If, on the contrary, false-locking occurs, the system behaves in relation to the sampling time as if the carrier were phase shifting regularly. In the signal diagram, the constellation of binary signals displayed on an oscilloscope rotates round the reference grid. The delay between the clock trains HP and HQ of the two channels will not be constant and in particular it changes its sign. The signals HP and HQ are shown in FIGS. 5a and 5b respectively. At the rising edges of the clock HQ, the clock HP will thus be successively at one time at level 0, and at another at level 1. The Q output of the flip-flop 12 (FIG. 5c) will thus itself be successively at 0, then 1. The monostable 13 therefore receives a squarewave input signal. Given that the unstable state has been made long enough, the monostable 13 will necessarily be maintained at level 1 by the successive rising edges which it receives at its input, so long as false-locking persists.
Thus the device 8 provides a voltage 0 or a voltage 1, depending on whether correct locking or false-locking exists. This output voltage level of the device 8 controls the position of the switch 10.
Such a device 8 can be supplemented as is shown in FIG. 3 to allow the phase of the carrier to be established modulo π. The device 8 comprises a flip-flop 12 and a monostable 13 identical to those shown in FIG. 2. The signals at the D input and the clock input of the flip-flop 12 are also the clock trains HP and HQ respectively. The output voltage of the flip-flop 12 is applied not only to the monostable 13 but to a circuit for enabling the carrier recovery loop circuit 9. This circuit only enables the fast loop for carrier recovery when the clock train of the same channel is always in advance of the other clock train. Without the enabling circuit for the carrier recovery loop, the oscillator LO can lock on four axes in the complex plane phase offset by π/2 relative to one another, when the oscillator LO runs at the frequency of the transmitter oscillator. The phase ambiguity is π/2. With the enabling circuit for the carrier recovery loop, locking can only take place on two of the four possible locking axes. The carrier phase is thus established modulo π.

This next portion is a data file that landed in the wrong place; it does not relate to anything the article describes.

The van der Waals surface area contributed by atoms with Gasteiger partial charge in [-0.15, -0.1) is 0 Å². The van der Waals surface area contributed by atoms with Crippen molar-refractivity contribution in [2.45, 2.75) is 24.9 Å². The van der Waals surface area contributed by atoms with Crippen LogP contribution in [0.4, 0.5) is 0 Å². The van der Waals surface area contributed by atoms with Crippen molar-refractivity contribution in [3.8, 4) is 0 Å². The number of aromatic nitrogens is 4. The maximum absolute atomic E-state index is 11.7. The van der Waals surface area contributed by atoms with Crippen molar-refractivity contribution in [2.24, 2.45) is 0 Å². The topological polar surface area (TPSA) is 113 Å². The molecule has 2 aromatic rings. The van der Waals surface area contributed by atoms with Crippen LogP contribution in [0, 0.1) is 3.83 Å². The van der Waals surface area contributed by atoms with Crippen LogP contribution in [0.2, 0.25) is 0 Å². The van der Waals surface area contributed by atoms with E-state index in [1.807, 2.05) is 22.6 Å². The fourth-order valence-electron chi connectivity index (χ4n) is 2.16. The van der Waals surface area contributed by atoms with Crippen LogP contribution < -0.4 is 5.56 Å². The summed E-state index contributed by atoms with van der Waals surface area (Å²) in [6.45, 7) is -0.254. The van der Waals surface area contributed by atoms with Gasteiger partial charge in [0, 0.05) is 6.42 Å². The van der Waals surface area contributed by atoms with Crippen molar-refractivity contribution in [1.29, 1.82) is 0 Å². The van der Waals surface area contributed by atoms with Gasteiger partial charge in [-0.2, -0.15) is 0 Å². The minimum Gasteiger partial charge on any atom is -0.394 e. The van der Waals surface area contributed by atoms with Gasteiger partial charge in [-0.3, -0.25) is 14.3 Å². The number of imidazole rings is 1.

The invention has been described for the case of MDP4 modulation but obviously applies to any quadrature phase offset modulation with m states, where m is an integer greater than or equal to 4.
The references inserted in the claims following the technical features referred to have the sole object of facilitating comprehension of the claims and do not to limit them in any way.
|Cited Patent||Filing date||Publication date||Applicant||Title|
|US4546322 *||Aug 24, 1983||Oct 8, 1985||Reliance Electric Company||Adaptable demodulator for arbitrary amplitude and phase keyed modulation signals|
|US4726043 *||Nov 28, 1986||Feb 16, 1988||American Telephone And Telegraph Company||Data decision-directed timing and carrier recovery circuits|
|US4871973 *||May 12, 1988||Oct 3, 1989||Nec Corporation||Demodulator including sweep controller for controlling synchronization capture range|
|US4940951 *||Jan 27, 1989||Jul 10, 1990||Kabushiki Kaisha Toshiba||Phase lock recovery apparatus for phase locked loop circuit|
|US4977580 *||Oct 13, 1988||Dec 11, 1990||Northern Telecom Limited||Timing and carrier recovery in TDMA without preamble sequence|
|US5025455 *||Nov 30, 1989||Jun 18, 1991||The United States Of America As Represented By The Administer, National Aeronautics And Space Administration||Phase ambiguity resolution for offset QPSK modulation systems|
|US5042052 *||Feb 16, 1990||Aug 20, 1991||Harris Corporation||Carrier acquisition scheme for QAM and QPSK data|
|US5170415 *||Jun 13, 1990||Dec 8, 1992||Nec Corporation||Burst demodulator for establishing carrier and clock timing from a sequence of alternating symbols|
|1||*||Electronic Components and Applications, vol. 9, No. 2, 1989, Eindhoven, NL, p. 66 89; W. Rosink: All digital phase locked loops using the 74HC/HCT297 .|
|2||Electronic Components and Applications, vol. 9, No. 2, 1989, Eindhoven, NL, p. 66-89; W. Rosink: "All-digital phase-locked loops using the 74HC/HCT297".|
|3||*||IEEE Proceedings G. Electronic Circuits & Systems, vol. 138, No. 2, Apr. 1991, Stevenage, GB, pp. 205 209; P. V. Brennan: Technique allowing rapid frequency sweeping in aided acquision phase locked loops.|
|4||IEEE Proceedings G. Electronic Circuits & Systems, vol. 138, No. 2, Apr. 1991, Stevenage, GB, pp. 205-209; P. V. Brennan: "Technique allowing rapid frequency sweeping in aided-acquision phase-locked loops."|
|5||*||IEEE Proceedings I. Solid State & Electron Devices, vol. 137, No. 1, Feb. 1990, Stevenage, GB, pp. 25 32; P. B. Kenington et al.: Novel acquisition aid design for the split loop phase lock receiver.|